This month our very own gnome emerges from his garden shed to welcome the new gardening season.
Are you new to gardening? Maybe you’ve just got an allotment and are wondering how to start, what to grow, when to sow? My advice? Think about what you like to eat, and what is easiest to grow. My favourites are spuds. They are simple as long as there’s some organic matter added; they can cope with weeds (will smother most) need earthing up a couple of times and an occasional watering, aren’t fussy about exactly when they are harvested and will store well. Main crops may get blight in a warm, wet, windy summer, (browning the leaves from the edge with a silvery mildew beneath); if this happens, swiftly chop the foliage right off and wait a couple of weeks before digging the tubers up, they won’t store quite as well so keep an eye on them; keep in paper sacks somewhere cool and dark; light will turn them green and poisonous. Some of my gnome chums say potatoes are so cheap to buy, why bother growing them? But I say, grow the tasty heritage varieties the shops don’t sell, and you’ll never go back to a bland supermarket spud.
PREPARATION: harvest last of winter crops and put all debris in newly emptied compost bins; add organic matter (compost, farmyard manure) to soil, mulch where and when appropriate, dig in green manures 1 month before sowing; rake seedbeds smooth; warm soil with cloches or plastic sheeting, hoe as weeds appear; apply seaweed meal or other organic fertilizer 2 weeks before sowing. Carrots and parsnips don’t want organic matter. Complete essential structural repairs, clear overgrown corners, wash pots and seed trays and tidy everything.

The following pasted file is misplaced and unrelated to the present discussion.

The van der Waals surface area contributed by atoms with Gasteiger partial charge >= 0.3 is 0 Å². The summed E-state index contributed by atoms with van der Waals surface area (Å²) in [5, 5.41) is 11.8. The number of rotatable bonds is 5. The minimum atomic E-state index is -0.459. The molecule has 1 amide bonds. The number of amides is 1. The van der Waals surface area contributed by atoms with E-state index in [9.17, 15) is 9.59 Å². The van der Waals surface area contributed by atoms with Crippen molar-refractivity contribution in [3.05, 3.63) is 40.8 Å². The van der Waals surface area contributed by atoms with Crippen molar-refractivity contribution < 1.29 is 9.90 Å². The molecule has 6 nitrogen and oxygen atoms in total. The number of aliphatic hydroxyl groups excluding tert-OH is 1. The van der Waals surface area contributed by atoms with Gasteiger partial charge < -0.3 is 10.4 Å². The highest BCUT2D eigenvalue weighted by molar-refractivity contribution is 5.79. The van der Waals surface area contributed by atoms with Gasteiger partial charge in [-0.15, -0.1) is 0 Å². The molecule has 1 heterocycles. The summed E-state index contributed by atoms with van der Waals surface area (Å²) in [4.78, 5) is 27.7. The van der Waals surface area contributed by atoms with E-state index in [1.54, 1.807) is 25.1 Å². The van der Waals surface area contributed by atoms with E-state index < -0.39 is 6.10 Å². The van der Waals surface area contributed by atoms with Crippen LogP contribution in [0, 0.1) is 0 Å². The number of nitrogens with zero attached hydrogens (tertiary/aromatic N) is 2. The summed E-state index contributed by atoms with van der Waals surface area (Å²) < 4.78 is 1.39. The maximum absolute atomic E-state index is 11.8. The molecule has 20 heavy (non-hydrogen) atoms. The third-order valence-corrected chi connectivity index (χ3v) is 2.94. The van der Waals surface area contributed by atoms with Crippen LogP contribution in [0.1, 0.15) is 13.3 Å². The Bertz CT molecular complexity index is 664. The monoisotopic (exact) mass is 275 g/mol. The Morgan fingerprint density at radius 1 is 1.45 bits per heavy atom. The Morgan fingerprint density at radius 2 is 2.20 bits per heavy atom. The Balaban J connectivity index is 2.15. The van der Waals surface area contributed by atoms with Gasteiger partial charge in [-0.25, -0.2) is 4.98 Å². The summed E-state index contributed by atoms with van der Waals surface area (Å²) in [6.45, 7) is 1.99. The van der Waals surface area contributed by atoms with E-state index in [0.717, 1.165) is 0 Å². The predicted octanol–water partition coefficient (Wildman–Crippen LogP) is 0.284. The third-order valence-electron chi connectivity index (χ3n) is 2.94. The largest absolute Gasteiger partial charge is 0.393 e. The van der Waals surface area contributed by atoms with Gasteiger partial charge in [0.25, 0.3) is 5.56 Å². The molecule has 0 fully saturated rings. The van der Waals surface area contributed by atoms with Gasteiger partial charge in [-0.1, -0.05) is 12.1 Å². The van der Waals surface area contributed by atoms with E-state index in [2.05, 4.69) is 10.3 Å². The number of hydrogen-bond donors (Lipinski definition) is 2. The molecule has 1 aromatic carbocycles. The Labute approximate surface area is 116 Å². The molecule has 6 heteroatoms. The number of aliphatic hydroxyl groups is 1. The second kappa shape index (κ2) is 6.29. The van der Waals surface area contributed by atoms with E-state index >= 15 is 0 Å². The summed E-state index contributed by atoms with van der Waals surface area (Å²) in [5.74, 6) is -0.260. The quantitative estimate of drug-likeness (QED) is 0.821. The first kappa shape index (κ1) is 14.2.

SOWING & PLANTING: Direct: early spuds and onion sets from mid-March; main-crop spuds and red onion sets: early to mid-April. Under cloches from late March: beetroot, carrots, parsnips, turnips, radishes, leeks and peas. In modules in the greenhouse: lettuce, rainbow chard, spinach and summer cabbage. March in heat: tomatoes, peppers, aubergines, cucumbers, celery, and celeriac. April in heat: French and runner beans, courgettes and squash.
FERTILITY: Seaweed meal can be scattered at a couple of handfuls per square metre; fresh, it can be used as a mulch or dug in (wash the salt off or gather it after rain). It contains a wide range of trace elements, contains reasonable amounts of nitrogen and potassium, and also improves soil structure as its gelatinous nature encourages the formation of soil crumbs. Liquid feeds made by steeping comfrey and nettles in water are also beneficial, especially to fruiting and struggling plants, so cut and steep now to use over the next couple of months. Seaweed concentrate is diluted and watered in or used as a foliar spray. Organic chicken manure pellets can give a boost, especially to leafy crops as they are high in nitrogen, but too much nitrogen can produce lush growth more vulnerable to pests and disease; slower more robust growth is hardier and healthier. If you are just starting and haven’t had a chance to add much organic matter extra fertilisers may be of use initially and a regular application around fruit trees and bushes at this time of year is beneficial. However the ideal to aim for is lots of organic matter to encourage good populations of worms and micro-organisms which make the nutrients available to the plants.
Confused? Don’t miss my mate Ruth’s Urban Gardening Course giving you monthly guidance on what to do and how to do it – the organic way of course!